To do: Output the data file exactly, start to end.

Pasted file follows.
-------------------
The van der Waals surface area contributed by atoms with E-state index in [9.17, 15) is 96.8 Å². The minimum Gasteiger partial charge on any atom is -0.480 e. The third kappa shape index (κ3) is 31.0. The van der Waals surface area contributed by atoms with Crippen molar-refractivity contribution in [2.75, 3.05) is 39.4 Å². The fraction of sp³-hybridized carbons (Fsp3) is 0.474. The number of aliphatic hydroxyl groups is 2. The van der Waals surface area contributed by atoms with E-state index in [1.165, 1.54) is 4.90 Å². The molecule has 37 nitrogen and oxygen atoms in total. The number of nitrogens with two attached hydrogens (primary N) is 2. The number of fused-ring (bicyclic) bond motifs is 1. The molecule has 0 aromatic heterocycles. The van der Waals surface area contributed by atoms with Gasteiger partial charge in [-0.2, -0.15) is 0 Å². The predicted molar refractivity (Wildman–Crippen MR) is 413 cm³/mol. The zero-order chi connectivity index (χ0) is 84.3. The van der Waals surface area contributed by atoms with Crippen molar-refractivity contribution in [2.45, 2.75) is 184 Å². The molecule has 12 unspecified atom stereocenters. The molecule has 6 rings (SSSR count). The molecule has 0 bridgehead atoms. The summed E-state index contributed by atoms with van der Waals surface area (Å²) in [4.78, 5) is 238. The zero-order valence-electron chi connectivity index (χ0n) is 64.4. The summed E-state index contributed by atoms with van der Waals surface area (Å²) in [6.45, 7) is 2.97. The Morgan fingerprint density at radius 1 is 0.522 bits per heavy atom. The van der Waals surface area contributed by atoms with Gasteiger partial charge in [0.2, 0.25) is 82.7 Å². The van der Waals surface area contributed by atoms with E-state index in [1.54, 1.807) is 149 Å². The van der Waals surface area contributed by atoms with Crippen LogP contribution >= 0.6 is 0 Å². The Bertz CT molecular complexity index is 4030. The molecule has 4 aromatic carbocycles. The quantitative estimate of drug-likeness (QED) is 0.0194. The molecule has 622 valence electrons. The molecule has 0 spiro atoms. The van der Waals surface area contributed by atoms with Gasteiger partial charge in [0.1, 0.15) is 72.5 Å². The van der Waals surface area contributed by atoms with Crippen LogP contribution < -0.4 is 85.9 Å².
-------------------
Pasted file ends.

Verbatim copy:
The van der Waals surface area contributed by atoms with E-state index in [9.17, 15) is 96.8 Å². The minimum Gasteiger partial charge on any atom is -0.480 e. The third kappa shape index (κ3) is 31.0. The van der Waals surface area contributed by atoms with Crippen molar-refractivity contribution in [2.75, 3.05) is 39.4 Å². The fraction of sp³-hybridized carbons (Fsp3) is 0.474. The number of aliphatic hydroxyl groups is 2. The van der Waals surface area contributed by atoms with E-state index in [1.165, 1.54) is 4.90 Å². The molecule has 37 nitrogen and oxygen atoms in total. The number of nitrogens with two attached hydrogens (primary N) is 2. The number of fused-ring (bicyclic) bond motifs is 1. The molecule has 0 aromatic heterocycles. The van der Waals surface area contributed by atoms with Gasteiger partial charge in [-0.2, -0.15) is 0 Å². The predicted molar refractivity (Wildman–Crippen MR) is 413 cm³/mol. The zero-order chi connectivity index (χ0) is 84.3. The van der Waals surface area contributed by atoms with Crippen molar-refractivity contribution in [2.45, 2.75) is 184 Å². The molecule has 12 unspecified atom stereocenters. The molecule has 6 rings (SSSR count). The molecule has 0 bridgehead atoms. The summed E-state index contributed by atoms with van der Waals surface area (Å²) in [4.78, 5) is 238. The zero-order valence-electron chi connectivity index (χ0n) is 64.4. The summed E-state index contributed by atoms with van der Waals surface area (Å²) in [6.45, 7) is 2.97. The Morgan fingerprint density at radius 1 is 0.522 bits per heavy atom. The van der Waals surface area contributed by atoms with Gasteiger partial charge in [0.2, 0.25) is 82.7 Å². The van der Waals surface area contributed by atoms with E-state index in [1.54, 1.807) is 149 Å². The van der Waals surface area contributed by atoms with Crippen LogP contribution >= 0.6 is 0 Å². The Bertz CT molecular complexity index is 4030. The molecule has 4 aromatic carbocycles. The quantitative estimate of drug-likeness (QED) is 0.0194. The molecule has 622 valence electrons. The molecule has 0 spiro atoms. The van der Waals surface area contributed by atoms with Gasteiger partial charge in [0.1, 0.15) is 72.5 Å². The van der Waals surface area contributed by atoms with Crippen LogP contribution < -0.4 is 85.9 Å².